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Old 07-11-2011, 11:30 AM   #29
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2006 25' Safari FB SE
San Diego , California
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I have had a lot of success with using Michalob Amber Bock, chips and salsa to borrow any expensive tool from the guy in the next campsite. It stores well in the refrigerator, and is easy to replace at Ralphs and Vons.

John and Lynn,
Silvia ('06 25' Safari SE FB) and Silvester ('05 Chevy Express 3500)
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Old 07-11-2011, 11:31 AM   #30
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Dallas , Texas
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Oh, you're that guy! lol

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Old 07-11-2011, 11:37 AM   #31
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1966 30' Sovereign
Mount clemens , Michigan
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I am a dewalt man for sure. I bought a ryobi set and it was worthless, battery life was horrible. I have a 18 volt Dewalt impact drill and standard drill and they have great power. I just bought a the 12 volt lithium ion combo and so far I love it. I bought it mostly for the light weight and the power will be enough for 90% of what I do. Hold a 18v nicad for any length of time and it will tire your arm out. I think for most work on an Airstream you could use the 12v and buy a corded drill for the really heavy duty drilling. Also I think it will never be a problem to get the batteries in the future because it is a popular brand backed by Black and Decker.
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Old 07-11-2011, 11:57 AM   #32
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1966 30' Sovereign
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I have had Hitachi, Porter Cable, DeWalt, Craftsman, Ryobi & Bosch cordless drills/tools over the years. It all depends on how much use you expect to put them through. My Bosch and DeWalt drills were the more expensive and more rugged. PC was ok but it was difficult to find batteries after the first couple of years. Craftsman was a bust... The Ryobi has been a decent set for the money. I can still buy batteries (relatively inexpensively) for the drill/saw combo I bought over 10 years ago. The batteries don't seem to last as long as some others but they are pretty inexpensive...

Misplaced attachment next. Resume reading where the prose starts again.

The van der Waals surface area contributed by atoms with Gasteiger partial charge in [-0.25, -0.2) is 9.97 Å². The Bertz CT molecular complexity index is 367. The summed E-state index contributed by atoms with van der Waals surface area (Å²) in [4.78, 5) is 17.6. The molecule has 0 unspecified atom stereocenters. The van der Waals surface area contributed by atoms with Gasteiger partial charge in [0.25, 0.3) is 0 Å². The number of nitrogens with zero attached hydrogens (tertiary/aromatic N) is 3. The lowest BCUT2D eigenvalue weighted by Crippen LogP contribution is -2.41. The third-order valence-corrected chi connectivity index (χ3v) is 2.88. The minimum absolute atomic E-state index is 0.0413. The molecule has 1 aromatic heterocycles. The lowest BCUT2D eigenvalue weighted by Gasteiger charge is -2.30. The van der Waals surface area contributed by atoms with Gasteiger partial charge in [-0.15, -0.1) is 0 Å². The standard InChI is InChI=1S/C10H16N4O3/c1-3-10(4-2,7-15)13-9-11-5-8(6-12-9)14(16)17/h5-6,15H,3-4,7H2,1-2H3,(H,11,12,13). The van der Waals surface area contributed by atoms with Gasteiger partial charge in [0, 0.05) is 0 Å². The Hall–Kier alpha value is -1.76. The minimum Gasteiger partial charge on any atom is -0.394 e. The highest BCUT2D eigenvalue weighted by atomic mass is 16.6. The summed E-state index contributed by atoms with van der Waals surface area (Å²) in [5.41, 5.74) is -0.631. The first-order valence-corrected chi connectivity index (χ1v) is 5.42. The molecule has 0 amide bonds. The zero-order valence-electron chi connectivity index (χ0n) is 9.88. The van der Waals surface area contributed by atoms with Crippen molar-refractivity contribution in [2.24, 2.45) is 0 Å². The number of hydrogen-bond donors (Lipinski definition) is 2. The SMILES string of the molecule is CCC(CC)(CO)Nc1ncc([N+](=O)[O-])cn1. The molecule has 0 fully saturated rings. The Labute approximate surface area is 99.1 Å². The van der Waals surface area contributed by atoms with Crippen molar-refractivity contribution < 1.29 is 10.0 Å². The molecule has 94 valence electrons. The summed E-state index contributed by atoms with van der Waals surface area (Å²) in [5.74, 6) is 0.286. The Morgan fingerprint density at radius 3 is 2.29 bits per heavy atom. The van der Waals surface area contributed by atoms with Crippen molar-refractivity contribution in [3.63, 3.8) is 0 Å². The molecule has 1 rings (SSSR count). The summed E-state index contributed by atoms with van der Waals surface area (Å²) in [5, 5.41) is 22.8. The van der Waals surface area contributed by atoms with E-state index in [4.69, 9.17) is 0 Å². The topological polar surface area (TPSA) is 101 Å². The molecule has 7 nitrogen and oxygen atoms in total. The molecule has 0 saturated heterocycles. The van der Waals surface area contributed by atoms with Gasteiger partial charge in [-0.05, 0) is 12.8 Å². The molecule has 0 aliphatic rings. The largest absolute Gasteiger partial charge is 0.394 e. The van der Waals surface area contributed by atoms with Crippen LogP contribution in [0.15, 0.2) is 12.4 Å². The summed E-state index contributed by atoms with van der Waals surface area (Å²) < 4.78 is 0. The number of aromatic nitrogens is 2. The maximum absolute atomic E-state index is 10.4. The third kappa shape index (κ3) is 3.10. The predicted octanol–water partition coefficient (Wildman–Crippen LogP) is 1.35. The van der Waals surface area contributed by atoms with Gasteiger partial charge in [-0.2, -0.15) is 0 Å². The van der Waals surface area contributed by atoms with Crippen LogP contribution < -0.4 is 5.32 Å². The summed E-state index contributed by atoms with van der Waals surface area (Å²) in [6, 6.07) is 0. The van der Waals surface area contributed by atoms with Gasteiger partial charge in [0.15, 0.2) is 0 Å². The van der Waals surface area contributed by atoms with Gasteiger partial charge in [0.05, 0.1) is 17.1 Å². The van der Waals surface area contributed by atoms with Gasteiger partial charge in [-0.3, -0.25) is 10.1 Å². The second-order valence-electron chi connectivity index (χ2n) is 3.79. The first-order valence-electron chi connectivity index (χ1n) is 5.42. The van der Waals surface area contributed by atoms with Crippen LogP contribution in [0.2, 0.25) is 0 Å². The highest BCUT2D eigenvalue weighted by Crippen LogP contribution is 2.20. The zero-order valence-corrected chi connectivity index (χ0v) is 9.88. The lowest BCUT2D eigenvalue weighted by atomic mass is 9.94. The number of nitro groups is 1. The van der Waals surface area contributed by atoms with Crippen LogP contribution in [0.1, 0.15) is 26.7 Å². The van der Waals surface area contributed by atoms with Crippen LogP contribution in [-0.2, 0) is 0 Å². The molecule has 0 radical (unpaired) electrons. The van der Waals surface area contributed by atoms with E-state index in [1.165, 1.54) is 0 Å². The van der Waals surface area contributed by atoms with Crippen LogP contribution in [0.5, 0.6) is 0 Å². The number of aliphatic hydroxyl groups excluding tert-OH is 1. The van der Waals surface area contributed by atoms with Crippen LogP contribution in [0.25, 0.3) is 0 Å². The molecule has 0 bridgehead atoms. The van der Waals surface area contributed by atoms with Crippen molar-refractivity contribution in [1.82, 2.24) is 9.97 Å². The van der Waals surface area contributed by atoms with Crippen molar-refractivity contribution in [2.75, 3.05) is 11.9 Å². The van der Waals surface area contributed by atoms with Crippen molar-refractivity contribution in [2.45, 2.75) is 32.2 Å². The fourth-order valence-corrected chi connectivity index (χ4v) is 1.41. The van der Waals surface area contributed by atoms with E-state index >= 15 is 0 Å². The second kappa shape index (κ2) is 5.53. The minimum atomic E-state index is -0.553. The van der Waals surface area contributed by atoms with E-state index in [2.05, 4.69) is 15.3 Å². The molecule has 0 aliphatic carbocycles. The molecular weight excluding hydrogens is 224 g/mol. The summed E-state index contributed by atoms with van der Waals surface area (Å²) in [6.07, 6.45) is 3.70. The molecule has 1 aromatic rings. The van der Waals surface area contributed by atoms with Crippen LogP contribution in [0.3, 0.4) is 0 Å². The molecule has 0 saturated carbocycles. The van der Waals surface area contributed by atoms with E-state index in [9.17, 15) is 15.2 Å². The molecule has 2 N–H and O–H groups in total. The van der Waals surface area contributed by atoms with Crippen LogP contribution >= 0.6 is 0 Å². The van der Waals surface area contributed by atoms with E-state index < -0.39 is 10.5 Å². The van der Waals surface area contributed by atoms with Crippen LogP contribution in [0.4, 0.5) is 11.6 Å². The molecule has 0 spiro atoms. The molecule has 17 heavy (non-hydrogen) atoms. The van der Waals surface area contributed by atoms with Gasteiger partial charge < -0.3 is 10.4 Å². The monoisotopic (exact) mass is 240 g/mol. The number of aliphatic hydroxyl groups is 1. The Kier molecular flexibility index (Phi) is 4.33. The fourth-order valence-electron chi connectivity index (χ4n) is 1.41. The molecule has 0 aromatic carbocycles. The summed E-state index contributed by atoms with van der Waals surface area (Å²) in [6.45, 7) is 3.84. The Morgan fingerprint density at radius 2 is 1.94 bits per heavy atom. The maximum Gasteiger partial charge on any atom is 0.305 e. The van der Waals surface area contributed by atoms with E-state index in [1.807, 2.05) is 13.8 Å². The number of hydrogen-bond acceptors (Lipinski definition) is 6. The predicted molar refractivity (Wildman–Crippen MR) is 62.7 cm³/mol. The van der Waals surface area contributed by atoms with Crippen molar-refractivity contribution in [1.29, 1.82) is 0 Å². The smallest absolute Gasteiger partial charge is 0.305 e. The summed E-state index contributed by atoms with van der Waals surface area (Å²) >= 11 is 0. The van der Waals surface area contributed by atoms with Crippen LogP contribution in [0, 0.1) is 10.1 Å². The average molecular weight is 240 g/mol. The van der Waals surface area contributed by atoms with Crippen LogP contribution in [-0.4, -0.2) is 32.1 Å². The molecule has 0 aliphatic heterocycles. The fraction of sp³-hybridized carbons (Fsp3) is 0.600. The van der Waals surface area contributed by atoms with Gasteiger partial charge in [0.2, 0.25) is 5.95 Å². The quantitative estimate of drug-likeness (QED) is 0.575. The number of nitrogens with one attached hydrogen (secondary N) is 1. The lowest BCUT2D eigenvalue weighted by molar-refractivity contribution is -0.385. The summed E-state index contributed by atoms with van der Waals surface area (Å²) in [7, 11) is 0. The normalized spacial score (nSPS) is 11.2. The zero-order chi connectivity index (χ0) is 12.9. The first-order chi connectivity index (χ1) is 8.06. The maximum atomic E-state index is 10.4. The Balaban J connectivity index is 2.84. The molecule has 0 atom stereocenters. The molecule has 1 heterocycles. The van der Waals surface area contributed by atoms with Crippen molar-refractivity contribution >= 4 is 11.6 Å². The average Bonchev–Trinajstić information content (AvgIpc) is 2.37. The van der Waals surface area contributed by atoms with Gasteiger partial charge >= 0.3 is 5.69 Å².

All that is gold does not always glitter...those who wander not always are lost....
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Old 07-19-2011, 05:55 PM   #33
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2001 30' Excella
Somerset , New Jersey
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I brought my Ryobi cordless impact driver with us this trip. I was hoping to use it with a socket and adaptor to lower / raise our stabilizers. Well it does work, but way to noisey. I guess there's enough resistance in the stabilizer screw to put it into impact mode. Maybe some lubricant will help but I don't think so. I still like the Ryobi but not for this job.
Roger in NJ

" Democracy is the worst form of government. Except for all the rest"
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TAC - NJ 18

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Old 07-19-2011, 06:20 PM   #34
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1962 26' Overlander
1961 26' Overlander
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Went right to the end without reading a single recommendation...

BOSCH. There is no other in my shop, never will. DeWalt is banned from the Works and we do not even allow their drill bits here. Not sure what others suggested, but I will tell you Bosch is the BEST.
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Old 07-19-2011, 07:00 PM   #35
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I have had quite a few over the years. Currently have the Makaita combination mentioned several times above. If it is for general purpose go with a lithium ion battery model. Best think that has come along since cordless was invented. I tend to agree with Frank. Bosh is awfully good. I got one old heavy Dewalt left. I am not going to throw it out until it quits.
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Old 07-21-2011, 10:31 AM   #36
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Add me to the Bosch camp. I like that it's light yet powerful, plus it recharges fast. Had a Panasonic that I liked very much but it went pooft.

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Old 07-21-2011, 11:18 AM   #37
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Cedaredge , Colorado
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I do a lot of work with mine. Construction and remodels around our place. Plus the farm beats them pretty well. I have a set of Dewalts. Have dropped them over 20 ft. been rained on, run over and gods knows what else. They still work. Have bought new batteries as one died. I use mine at least once a week. Drill, skill saw, and saws all. I also have ryobi which is ok for small use but the batteries don't last and they aren't as powerful. Bottom line is what are you gonna use it for. working on an airstream? you don't need a high price one.. Ryobi is fine. Construction and daily use. Get a good one..